Sourdough Croissants – Pushing the Envelope

Today I “pushed the envelope” on my final proof.

To be honest, this whole batch is going to be suspect. My head wasn’t in the game due to work commitments et al. Had a really difficult time focusing.

As a result I was impatient in my butter lock-in and shattered the butter. My folding/lamination was below par. Overall not my best effort.

So… why not experiment and push the prove?

Went for 4 hours (8am to Noon)

Boy did the “prove”… right to the wiggle and beyond! Starter to totally unravel. Totally ugly.

My over-proved croissants

Note the really ugly spiral in the middle is scrap that I decided to bake. There are five “croissants “ on the tray.

Another (inadvertent) experiment was baking at 400°F (convection).

I had intended to preheat at that temperature but bake at 375°F (convection). I was doing that to adjust for the “ice cube effect“ created by putting in a relatively cold tray.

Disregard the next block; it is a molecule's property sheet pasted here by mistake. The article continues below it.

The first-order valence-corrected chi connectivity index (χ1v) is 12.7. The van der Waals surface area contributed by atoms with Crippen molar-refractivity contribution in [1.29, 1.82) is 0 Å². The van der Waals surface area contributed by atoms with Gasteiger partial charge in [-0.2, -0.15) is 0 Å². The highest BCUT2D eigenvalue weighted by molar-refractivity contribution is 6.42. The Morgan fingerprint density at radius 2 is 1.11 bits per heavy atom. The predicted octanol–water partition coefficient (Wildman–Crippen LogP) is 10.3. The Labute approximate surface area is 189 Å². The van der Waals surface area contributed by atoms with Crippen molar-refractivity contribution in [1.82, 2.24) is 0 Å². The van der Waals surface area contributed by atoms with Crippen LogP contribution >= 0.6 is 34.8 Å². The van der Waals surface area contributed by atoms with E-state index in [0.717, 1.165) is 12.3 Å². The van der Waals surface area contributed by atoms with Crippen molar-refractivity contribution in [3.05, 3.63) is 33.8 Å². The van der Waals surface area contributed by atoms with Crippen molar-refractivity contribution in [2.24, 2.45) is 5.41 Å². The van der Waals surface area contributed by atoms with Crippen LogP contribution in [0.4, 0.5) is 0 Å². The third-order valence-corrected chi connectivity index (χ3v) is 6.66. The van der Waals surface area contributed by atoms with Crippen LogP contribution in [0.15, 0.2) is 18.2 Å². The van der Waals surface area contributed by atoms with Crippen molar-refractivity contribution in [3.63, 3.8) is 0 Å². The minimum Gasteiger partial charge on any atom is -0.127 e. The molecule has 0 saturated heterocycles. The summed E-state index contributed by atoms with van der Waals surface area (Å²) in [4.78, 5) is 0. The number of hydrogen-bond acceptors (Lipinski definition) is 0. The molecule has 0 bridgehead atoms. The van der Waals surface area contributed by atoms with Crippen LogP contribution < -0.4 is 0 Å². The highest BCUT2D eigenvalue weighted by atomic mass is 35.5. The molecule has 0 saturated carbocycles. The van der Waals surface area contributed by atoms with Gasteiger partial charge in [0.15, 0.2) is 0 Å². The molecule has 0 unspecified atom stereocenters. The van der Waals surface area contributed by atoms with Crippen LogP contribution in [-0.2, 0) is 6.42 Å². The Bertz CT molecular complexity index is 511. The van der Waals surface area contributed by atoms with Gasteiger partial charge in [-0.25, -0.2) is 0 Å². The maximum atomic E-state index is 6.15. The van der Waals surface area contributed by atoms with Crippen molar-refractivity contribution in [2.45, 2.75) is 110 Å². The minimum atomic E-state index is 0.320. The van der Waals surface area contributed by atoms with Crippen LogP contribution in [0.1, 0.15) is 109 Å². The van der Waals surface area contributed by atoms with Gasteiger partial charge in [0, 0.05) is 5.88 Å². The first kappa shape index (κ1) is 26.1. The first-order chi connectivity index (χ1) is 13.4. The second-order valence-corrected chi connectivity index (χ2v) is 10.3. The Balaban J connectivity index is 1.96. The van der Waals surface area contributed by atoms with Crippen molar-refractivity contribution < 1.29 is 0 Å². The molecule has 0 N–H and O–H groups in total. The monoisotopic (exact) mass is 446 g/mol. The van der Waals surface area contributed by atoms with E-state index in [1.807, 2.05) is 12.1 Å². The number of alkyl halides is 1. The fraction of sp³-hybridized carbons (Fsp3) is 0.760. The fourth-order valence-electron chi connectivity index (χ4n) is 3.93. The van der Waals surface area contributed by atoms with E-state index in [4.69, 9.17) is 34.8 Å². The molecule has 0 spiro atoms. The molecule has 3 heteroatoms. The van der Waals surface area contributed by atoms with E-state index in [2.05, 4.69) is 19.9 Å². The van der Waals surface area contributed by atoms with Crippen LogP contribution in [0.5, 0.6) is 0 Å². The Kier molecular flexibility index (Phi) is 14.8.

I forgot to turn my oven down.

Here is how they came out…

My “ugly” croissants!

As well expected a bit darker. However, they weren’t burnt. The amount of butter in the tray was minimal which was nice.

Once cooled I’ll check the lamination and “honeycomb” structure.

The experiment continues…


Here is a cross-section view of the crumb. It’s so-so; but not as bad as I had imagined it might be.

As you can see the lamination or honeycomb is not wee developed. It has the spiral but looks a lot like bread or brioche. I thinks this may be due to my breaking of the butter. As a result dough touched dough without a layer of butter separating them.

Next time I’ll need to be more patient with my butter lock-in

Published by Jim Hayden

Enterprise Transformation Consultant by day; Baker by night! Learning all the time! Iterative and incremental improvement always!

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